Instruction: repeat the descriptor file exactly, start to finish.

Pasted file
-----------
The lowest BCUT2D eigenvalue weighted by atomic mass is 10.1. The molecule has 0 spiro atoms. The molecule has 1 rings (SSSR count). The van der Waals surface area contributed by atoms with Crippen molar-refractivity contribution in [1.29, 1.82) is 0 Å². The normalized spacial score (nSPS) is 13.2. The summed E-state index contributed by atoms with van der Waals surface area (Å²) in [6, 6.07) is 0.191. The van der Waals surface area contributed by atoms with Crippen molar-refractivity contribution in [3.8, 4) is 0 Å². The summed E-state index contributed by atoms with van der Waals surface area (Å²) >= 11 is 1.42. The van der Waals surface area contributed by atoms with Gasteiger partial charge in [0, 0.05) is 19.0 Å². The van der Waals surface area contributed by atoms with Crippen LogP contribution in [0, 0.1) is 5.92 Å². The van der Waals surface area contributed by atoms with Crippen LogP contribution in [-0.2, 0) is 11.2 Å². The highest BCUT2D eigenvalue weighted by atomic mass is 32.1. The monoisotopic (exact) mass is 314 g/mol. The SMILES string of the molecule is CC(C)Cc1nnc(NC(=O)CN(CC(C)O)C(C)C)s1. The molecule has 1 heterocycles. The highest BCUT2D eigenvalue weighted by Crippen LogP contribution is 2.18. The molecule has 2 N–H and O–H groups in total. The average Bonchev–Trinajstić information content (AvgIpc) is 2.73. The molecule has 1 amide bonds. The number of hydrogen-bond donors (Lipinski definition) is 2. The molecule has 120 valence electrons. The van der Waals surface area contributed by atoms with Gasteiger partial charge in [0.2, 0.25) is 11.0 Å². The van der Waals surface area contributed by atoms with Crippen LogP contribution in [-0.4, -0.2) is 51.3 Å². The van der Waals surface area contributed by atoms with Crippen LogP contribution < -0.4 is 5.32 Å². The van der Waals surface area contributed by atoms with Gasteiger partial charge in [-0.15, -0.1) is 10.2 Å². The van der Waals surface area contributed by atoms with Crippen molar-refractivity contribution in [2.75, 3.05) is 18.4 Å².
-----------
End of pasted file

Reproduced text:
The lowest BCUT2D eigenvalue weighted by atomic mass is 10.1. The molecule has 0 spiro atoms. The molecule has 1 rings (SSSR count). The van der Waals surface area contributed by atoms with Crippen molar-refractivity contribution in [1.29, 1.82) is 0 Å². The normalized spacial score (nSPS) is 13.2. The summed E-state index contributed by atoms with van der Waals surface area (Å²) in [6, 6.07) is 0.191. The van der Waals surface area contributed by atoms with Crippen molar-refractivity contribution in [3.8, 4) is 0 Å². The summed E-state index contributed by atoms with van der Waals surface area (Å²) >= 11 is 1.42. The van der Waals surface area contributed by atoms with Gasteiger partial charge in [0, 0.05) is 19.0 Å². The van der Waals surface area contributed by atoms with Crippen LogP contribution in [0, 0.1) is 5.92 Å². The van der Waals surface area contributed by atoms with Crippen LogP contribution in [-0.2, 0) is 11.2 Å². The highest BCUT2D eigenvalue weighted by atomic mass is 32.1. The monoisotopic (exact) mass is 314 g/mol. The SMILES string of the molecule is CC(C)Cc1nnc(NC(=O)CN(CC(C)O)C(C)C)s1. The molecule has 1 heterocycles. The highest BCUT2D eigenvalue weighted by Crippen LogP contribution is 2.18. The molecule has 2 N–H and O–H groups in total. The average Bonchev–Trinajstić information content (AvgIpc) is 2.73. The molecule has 1 amide bonds. The number of hydrogen-bond donors (Lipinski definition) is 2. The molecule has 120 valence electrons. The van der Waals surface area contributed by atoms with Gasteiger partial charge in [0.2, 0.25) is 11.0 Å². The van der Waals surface area contributed by atoms with Crippen LogP contribution in [-0.4, -0.2) is 51.3 Å². The van der Waals surface area contributed by atoms with Crippen LogP contribution < -0.4 is 5.32 Å². The van der Waals surface area contributed by atoms with Gasteiger partial charge in [-0.15, -0.1) is 10.2 Å². The van der Waals surface area contributed by atoms with Crippen molar-refractivity contribution in [2.75, 3.05) is 18.4 Å².